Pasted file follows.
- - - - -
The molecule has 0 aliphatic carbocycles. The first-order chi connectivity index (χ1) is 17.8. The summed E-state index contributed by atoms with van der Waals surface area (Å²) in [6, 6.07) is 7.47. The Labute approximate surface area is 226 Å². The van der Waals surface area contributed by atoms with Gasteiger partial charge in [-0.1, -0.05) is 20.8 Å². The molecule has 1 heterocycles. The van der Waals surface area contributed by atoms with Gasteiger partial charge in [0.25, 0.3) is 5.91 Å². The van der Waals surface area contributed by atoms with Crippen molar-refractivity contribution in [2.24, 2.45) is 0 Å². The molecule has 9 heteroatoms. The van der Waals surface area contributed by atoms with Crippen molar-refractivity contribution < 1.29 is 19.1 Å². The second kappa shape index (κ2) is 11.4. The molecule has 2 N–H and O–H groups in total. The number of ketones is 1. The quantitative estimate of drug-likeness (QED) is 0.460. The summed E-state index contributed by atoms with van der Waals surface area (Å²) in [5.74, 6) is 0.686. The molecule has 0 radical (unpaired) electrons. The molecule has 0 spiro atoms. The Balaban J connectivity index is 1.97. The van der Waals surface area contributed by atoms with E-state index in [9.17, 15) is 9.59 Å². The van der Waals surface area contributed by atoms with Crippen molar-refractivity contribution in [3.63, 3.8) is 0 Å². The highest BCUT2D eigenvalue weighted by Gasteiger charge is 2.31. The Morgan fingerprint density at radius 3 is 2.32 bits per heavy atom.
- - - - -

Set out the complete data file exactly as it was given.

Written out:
The molecule has 0 aliphatic carbocycles. The first-order chi connectivity index (χ1) is 17.8. The summed E-state index contributed by atoms with van der Waals surface area (Å²) in [6, 6.07) is 7.47. The Labute approximate surface area is 226 Å². The van der Waals surface area contributed by atoms with Gasteiger partial charge in [-0.1, -0.05) is 20.8 Å². The molecule has 1 heterocycles. The van der Waals surface area contributed by atoms with Gasteiger partial charge in [0.25, 0.3) is 5.91 Å². The van der Waals surface area contributed by atoms with Crippen molar-refractivity contribution in [2.24, 2.45) is 0 Å². The molecule has 9 heteroatoms. The van der Waals surface area contributed by atoms with Crippen molar-refractivity contribution < 1.29 is 19.1 Å². The second kappa shape index (κ2) is 11.4. The molecule has 2 N–H and O–H groups in total. The number of ketones is 1. The quantitative estimate of drug-likeness (QED) is 0.460. The summed E-state index contributed by atoms with van der Waals surface area (Å²) in [5.74, 6) is 0.686. The molecule has 0 radical (unpaired) electrons. The molecule has 0 spiro atoms. The Balaban J connectivity index is 1.97. The van der Waals surface area contributed by atoms with E-state index in [9.17, 15) is 9.59 Å². The van der Waals surface area contributed by atoms with Crippen molar-refractivity contribution in [3.63, 3.8) is 0 Å². The highest BCUT2D eigenvalue weighted by Gasteiger charge is 2.31. The Morgan fingerprint density at radius 3 is 2.32 bits per heavy atom.